What has the Union ever done for us?
Over many of my last few articles I have been having a go at various arms of the state health infra-structure. And lets face it the various activities of the PSI, HSE, Department of Health and Dr Reilly provide a never ending supply of material for me to write about. But this month I thought that I change my focus a little. Instead of looking at out attackers I thought that I would have a look at our chief defender. So I ask the question, “What has the IPU ever done for us?” First off let me make a declaration of interest here. I am a former treasurer of the union and a former chair of the Employee committee. I strongly believe in the concept of the union and that sticking together is key to our survival especially in these current times. But the question must be asked and is the IPU up to the job and if not then who or what can replace it?
Before we look at what the union does I feel that we have to look back to it’s beginnings. It was created from the Irish Drug Association in 1973 and it’s main role at that time was to act as a representative body for pharmacists who were negotiating with Department of Health at the founding of the GMS. And that has been it’s main role since, negotiation and representation. Lately this has been hampered slightly by the Competition Authority flexing it’s muscles and declaring that we are all individuals and that the union cannot negotiate on our collective behalf. The Irish Competition Authority has managed to do a great U turn in respect of the original intention of Competition Authorities worldwide. Originally they were there to stop large companies ganging up together and price gouging their customers, the public. In Ireland the CA has set itself up to allow government to screw it’s small suppliers, you and me. If you work for the government directly the CA has no problem with a union representing you collectively. If you work on your own behalf for the government then it is little short of high treason to have somebody represent you collectively. I am not under any illusion that I could represent myself properly in any negotiations with the HSE or Department of Health. No more than I would represent myself in court. I would hire somebody skilled in these arts(?) to speak on my behalf. Naturally I would hire the best that I could afford. And if other pharmacists choose the same person or body then all of a sudden we are out-laws. One way around this might be for the IPU to sit down with the HSE and start by stating that today they are negotiating the dispensing fee on behalf of Jordan’s Pharmacy. And when this is complete then they will negotiate on behalf of Murphy’s Pharmacy, then Smith’s Pharmacy and then Jones Pharmacy. Much as we might like it I cannot see the HSE or the CA going for it. I feel that we might have a case for the Ombudsman. They won’t negotiate individually as it is too much hassle and they won’t negotiate collectively as they say that it is in breach of the Competition Act. I’d love to see some case law in this respect.
As the years moved on the union started providing other services that members wanted but weren’t generally available. Today apart from the negotiation and representation the IPU provides a wide range of services to members. It would be hard to pin-point which is the more important or useful. From a members point of view it is the service that they need here and now that is the most vital. For me the most useful are all the services associated with helping us to run our pharmacies. It has often been said that pharmacists are jack of all trades and masters of none. I disagree with this as far I am concerned we are masters of medication and it’s administration. But certainly we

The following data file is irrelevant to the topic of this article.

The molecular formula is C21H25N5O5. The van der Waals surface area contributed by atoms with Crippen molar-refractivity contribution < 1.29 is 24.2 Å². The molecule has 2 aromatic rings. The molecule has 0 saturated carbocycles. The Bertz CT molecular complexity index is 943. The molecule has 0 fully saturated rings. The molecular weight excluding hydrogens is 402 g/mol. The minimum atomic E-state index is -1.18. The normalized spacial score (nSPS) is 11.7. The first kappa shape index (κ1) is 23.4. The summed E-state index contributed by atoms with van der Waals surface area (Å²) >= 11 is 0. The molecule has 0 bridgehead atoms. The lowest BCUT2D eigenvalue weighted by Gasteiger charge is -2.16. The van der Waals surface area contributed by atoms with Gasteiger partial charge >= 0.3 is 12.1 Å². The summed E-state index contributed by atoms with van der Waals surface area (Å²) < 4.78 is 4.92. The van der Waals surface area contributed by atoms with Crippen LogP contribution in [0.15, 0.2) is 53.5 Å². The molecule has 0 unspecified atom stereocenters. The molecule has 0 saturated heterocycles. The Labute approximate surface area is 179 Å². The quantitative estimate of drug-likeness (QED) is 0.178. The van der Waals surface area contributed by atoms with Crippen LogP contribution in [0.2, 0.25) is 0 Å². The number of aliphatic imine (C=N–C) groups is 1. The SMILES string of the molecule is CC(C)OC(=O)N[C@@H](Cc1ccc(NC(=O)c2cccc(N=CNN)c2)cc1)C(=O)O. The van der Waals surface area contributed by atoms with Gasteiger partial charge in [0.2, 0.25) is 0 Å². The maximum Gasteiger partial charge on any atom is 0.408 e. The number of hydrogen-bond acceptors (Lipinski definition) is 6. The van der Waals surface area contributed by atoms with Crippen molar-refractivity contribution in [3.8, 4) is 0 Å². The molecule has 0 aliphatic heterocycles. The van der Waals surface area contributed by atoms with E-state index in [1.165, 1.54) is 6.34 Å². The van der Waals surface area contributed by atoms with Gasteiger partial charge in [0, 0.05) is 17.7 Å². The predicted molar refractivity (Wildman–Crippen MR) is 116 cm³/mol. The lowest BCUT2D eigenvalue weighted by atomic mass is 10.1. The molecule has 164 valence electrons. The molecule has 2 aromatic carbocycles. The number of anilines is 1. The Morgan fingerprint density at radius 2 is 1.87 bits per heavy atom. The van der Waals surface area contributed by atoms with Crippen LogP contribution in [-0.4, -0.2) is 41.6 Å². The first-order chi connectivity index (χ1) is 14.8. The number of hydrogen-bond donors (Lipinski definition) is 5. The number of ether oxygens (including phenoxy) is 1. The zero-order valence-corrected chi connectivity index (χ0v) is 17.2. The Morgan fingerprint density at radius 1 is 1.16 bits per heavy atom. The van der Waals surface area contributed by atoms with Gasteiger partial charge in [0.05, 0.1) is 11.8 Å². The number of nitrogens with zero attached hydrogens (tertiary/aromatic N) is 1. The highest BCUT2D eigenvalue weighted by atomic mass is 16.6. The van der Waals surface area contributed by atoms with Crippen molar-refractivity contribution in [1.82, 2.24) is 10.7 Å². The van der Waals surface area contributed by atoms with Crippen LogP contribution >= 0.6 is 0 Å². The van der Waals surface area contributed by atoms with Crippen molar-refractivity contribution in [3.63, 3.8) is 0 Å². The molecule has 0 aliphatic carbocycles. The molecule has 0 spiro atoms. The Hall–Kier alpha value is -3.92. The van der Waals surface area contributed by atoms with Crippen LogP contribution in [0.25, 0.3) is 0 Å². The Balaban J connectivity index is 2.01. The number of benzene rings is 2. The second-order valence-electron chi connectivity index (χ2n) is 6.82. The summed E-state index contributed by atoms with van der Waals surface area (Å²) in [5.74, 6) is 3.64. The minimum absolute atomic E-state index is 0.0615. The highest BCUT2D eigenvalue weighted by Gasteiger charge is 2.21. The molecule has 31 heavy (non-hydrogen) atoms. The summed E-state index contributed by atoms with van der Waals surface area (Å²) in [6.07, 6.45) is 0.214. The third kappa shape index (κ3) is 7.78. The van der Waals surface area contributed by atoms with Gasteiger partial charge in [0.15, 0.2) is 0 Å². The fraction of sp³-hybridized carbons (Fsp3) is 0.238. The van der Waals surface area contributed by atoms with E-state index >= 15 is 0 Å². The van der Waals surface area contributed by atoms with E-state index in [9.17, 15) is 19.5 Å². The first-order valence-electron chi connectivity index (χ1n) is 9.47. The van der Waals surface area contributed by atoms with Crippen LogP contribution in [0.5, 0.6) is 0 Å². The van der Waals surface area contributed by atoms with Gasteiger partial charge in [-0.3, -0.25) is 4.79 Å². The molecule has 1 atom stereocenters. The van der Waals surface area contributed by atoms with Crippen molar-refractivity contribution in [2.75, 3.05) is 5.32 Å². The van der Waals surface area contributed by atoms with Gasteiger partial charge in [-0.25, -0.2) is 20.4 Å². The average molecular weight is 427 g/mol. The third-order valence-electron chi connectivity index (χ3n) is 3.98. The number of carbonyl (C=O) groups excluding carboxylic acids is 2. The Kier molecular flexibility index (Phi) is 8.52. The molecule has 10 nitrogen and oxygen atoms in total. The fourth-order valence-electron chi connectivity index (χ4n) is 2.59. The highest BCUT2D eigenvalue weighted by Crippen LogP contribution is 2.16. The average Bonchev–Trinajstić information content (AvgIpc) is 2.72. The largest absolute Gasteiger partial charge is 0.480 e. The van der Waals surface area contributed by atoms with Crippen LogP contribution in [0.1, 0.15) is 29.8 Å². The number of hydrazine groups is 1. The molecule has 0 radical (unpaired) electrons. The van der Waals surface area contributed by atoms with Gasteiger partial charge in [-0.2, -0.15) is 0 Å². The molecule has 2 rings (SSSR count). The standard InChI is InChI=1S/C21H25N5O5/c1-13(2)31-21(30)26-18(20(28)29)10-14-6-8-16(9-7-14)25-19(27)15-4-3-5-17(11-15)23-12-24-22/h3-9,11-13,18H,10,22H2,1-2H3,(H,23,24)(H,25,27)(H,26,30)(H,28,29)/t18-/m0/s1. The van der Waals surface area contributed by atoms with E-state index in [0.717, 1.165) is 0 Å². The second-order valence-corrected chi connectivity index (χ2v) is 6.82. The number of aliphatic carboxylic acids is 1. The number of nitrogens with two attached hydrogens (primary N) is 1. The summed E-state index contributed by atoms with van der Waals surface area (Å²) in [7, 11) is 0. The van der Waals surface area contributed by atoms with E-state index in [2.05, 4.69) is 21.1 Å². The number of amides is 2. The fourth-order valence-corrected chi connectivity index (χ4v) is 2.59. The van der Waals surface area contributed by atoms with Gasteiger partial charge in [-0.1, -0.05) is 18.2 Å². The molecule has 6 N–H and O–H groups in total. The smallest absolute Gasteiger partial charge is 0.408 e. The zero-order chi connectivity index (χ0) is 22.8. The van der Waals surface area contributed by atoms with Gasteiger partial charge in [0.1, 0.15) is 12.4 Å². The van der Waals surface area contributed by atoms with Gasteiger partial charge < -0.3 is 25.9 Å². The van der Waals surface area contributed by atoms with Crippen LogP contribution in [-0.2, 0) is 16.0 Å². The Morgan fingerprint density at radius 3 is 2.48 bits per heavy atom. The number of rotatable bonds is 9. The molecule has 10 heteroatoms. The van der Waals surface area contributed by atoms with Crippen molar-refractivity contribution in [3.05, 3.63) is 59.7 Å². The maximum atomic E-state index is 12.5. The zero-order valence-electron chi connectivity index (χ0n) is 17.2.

need help with all the other skills that we need to manage a pharmacy. How many of us could train our own staff to the same level as the unions OTC training course? Or for that matter how many could train up our own pharmacy technicians and organise accreditation to match the unions technician course?
Although the union is prevented from representing pharmacists on a collective basis they still help out members when they are dealing with the HSE on a one to one basis on all sorts of issues. The repository of knowledge and experience relating to the HSE and Department of Health that resides in Butterfield House is beyond compare.
A lot of the unions work is on a one to one basis, advising both employer and employee pharmacists on dealing with various HR issues. This will never be published but it is vital work all the same.
As well as dealing with HSE and the Department of Health the union also helps members when they have to deal with the myriad of other government and semi-state bodies that all now feel a need to poke their nose into our pharmacies. As with the HR advice this is never going to be breaking headline type of news but it is important to the members all the same. But for me one of the unions biggest achievements came in the field of IT. Many moons ago the union started pushing for there to be only one product file for all the developing computer systems that were emerging. Many would not be aware of the potential chaos that was brewing as each of the system vendors wanted their own format for a product file. Many of those vendors are long gone but thanks to the union there is only one product file. As I wrote above this is never going to be headline grabbing news but that doesn’t take away from it’s importance.
So the Competition Authority may be restricting the union in it’s role representing pharmacists but there is much more that the IPU does for pharmacy in Ireland. So once again I ask the question. What has the IPU ever done for you? Well apart from the negotiation and representation, business assistance, HR advice, training courses, IT standardisation and all the various PR issues, not very much except help with my peace of mind.
Have a happy Xmas folks. Next year can’t be much worse.